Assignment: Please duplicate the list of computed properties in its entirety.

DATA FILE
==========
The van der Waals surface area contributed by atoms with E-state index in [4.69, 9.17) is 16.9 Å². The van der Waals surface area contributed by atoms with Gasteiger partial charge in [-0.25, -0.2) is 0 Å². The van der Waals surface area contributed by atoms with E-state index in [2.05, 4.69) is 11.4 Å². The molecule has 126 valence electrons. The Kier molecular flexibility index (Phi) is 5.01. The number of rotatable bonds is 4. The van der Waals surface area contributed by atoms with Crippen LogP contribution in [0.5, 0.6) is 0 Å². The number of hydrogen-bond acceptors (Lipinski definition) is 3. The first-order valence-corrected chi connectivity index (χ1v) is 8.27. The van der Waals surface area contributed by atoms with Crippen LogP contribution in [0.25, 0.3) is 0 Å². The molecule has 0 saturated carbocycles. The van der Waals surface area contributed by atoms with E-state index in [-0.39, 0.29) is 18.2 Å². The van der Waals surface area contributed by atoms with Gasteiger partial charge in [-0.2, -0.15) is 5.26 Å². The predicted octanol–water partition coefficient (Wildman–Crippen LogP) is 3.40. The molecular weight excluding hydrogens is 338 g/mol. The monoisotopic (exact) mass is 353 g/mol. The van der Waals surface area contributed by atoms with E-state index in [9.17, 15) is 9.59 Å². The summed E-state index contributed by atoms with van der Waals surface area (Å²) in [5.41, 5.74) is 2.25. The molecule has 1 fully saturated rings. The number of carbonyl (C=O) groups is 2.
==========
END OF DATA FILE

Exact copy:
The van der Waals surface area contributed by atoms with E-state index in [4.69, 9.17) is 16.9 Å². The van der Waals surface area contributed by atoms with Gasteiger partial charge in [-0.25, -0.2) is 0 Å². The van der Waals surface area contributed by atoms with E-state index in [2.05, 4.69) is 11.4 Å². The molecule has 126 valence electrons. The Kier molecular flexibility index (Phi) is 5.01. The number of rotatable bonds is 4. The van der Waals surface area contributed by atoms with Crippen LogP contribution in [0.5, 0.6) is 0 Å². The number of hydrogen-bond acceptors (Lipinski definition) is 3. The first-order valence-corrected chi connectivity index (χ1v) is 8.27. The van der Waals surface area contributed by atoms with Crippen LogP contribution in [0.25, 0.3) is 0 Å². The molecule has 0 saturated carbocycles. The van der Waals surface area contributed by atoms with E-state index in [-0.39, 0.29) is 18.2 Å². The van der Waals surface area contributed by atoms with Gasteiger partial charge in [-0.2, -0.15) is 5.26 Å². The predicted octanol–water partition coefficient (Wildman–Crippen LogP) is 3.40. The molecular weight excluding hydrogens is 338 g/mol. The monoisotopic (exact) mass is 353 g/mol. The van der Waals surface area contributed by atoms with E-state index in [9.17, 15) is 9.59 Å². The summed E-state index contributed by atoms with van der Waals surface area (Å²) in [5.41, 5.74) is 2.25. The molecule has 1 fully saturated rings. The number of carbonyl (C=O) groups is 2.